Why is the Middle East always our problem?

On any given day, the news throughout the Middle East is Muslims killing Muslims or Muslims killing Christians. And no matter where, they all hate the United States.

Yet, we seem to willingly accept the responsibility that the United States should do something about the violence. Why?

It's said the United States has special interests in the Middle East. Like what? Israel? Why is that our problem? The Suez Canal? Why do we need it if we're not running warships around looking for the next fight? Oil, why would they stop selling that?

The Middle East is Europe's problem, if it is anyone's problem.

Stop giving these people who hate us billions of dollars for tools of war. And while it would cost American jobs in the military-industrial complex, maybe it's time for the United States to stop subsidizing these companies that deal in war machines and put them to work manufacturing products for the good of mankind instead of destruction.

Dewayne Guidinger

Concord

Immigration issue up close, personal

During the last year, the spacious senior apartment complex in which I live has been totally refurbished: construction, replacement of key components, lots of painting, roofing, landscaping and interior decoration. Now the upgrade is complete.

The workers throughout the upgrade were skilled, diligent, polite and, invariably, Mexican (I even learned a few Spanish words). We elders are not lawless. At the same time, most don't care what ethnicity the workers are or whether they are naturalized citizens.

They did well the work assigned by a primary contractor or subcontractors, who deal with workers' backgrounds.

I hope the Mexican immigration issue is handled wisely, affording avenues for citizenship for those already here. Hounding down workers for proper papers and, if they have none, placing them in the (rumored) rough West County Detention Center seems stupid and inhumane.

Claire J. Baker

Pinole

Prop. 63 funds have been wasted

I agree with the Aug. 19 Times editorial that lamented much of the funds from Proposition 63, the Mental Health Services Act, have been wasted because of little oversight and even less accountability of how this tax money's been spent.

While the Times opposed passage of Prop. 63 in 2004, I supported it and still do. Persons with a mental illness diagnosis are the group most discriminated against in this country: far more than those discriminated against because of race, gender or sexual orientation.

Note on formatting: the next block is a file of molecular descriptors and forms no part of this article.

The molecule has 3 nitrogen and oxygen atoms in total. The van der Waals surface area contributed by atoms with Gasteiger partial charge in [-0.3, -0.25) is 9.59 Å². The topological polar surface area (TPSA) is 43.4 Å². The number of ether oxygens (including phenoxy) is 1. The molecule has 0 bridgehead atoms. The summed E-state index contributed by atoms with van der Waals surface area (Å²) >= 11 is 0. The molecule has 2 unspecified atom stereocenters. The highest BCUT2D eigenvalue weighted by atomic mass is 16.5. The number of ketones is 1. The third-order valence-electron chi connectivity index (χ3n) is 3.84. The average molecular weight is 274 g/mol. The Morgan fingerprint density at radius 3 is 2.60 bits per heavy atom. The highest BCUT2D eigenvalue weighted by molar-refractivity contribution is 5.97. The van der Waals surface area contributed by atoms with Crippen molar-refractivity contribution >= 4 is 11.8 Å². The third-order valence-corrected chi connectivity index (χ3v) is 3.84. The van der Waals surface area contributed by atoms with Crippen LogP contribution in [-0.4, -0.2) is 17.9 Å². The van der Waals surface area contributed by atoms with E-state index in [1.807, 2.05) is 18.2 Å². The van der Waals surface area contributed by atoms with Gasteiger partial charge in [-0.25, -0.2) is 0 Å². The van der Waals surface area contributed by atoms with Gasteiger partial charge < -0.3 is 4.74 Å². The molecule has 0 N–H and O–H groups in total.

Prop. 63 funds should be paid in cash to those who have received these diagnoses.

For example, I was first diagnosed with a mental illness in 1968. I've always been opposed to any forms of violence, including the U.S. invasions of Iraq and Afghanistan. Yet, since moving to Contra Costa County in 1985, I've been unwillingly sent to the locked county psychiatric hospital twice under Section 5150 ("danger to self, danger to others or gravely disabled") of the Lanterman-Petris-Short Act.

Both of these quick round trips cost me money, for which I've never been compensated.

Ralph Hoffmann

Walnut Creek

We're all responsible for nonstop violence

The heartbreaking story of the murder "for the fun of it" of Christopher Lane, a young Australian studying in Oklahoma, broke on Facebook last week.

There was an outcry and discussion of the punishment due the teens who confessed to the crime. The teens' parents were excoriated. Gun control and individual responsibility were all mentioned.

A lone voice, asserting that we are all responsible, blamed it on our lack of investment in the political process to create better laws, prisons, etc.

However, we're all responsible in a more personal way: Our children are subjected to horrific portrayal of violence in the media 24/7 -- on their TVs, games, and movies -- and no way out in the foreseeable future. Why? Because there's money to be made in stoking people's fears. And as long as we're all so comfortable with our stuff, we can be pacified even as we object.

I fear for our civilization.

Kathe Jordan

Berkeley

'Small piece of metal' as defense

This responds to the recent letter from Marilyn Venable, "The real murderer won't stand trial."

The elderly couple were home alone when the young miscreant broke through their back door. The offender cannot and will not stand trial because he ran away. Fortunately, the otherwise defenseless couple were unharmed because of a small piece of metal. It is called a gun.

Steve Poff

Walnut Creek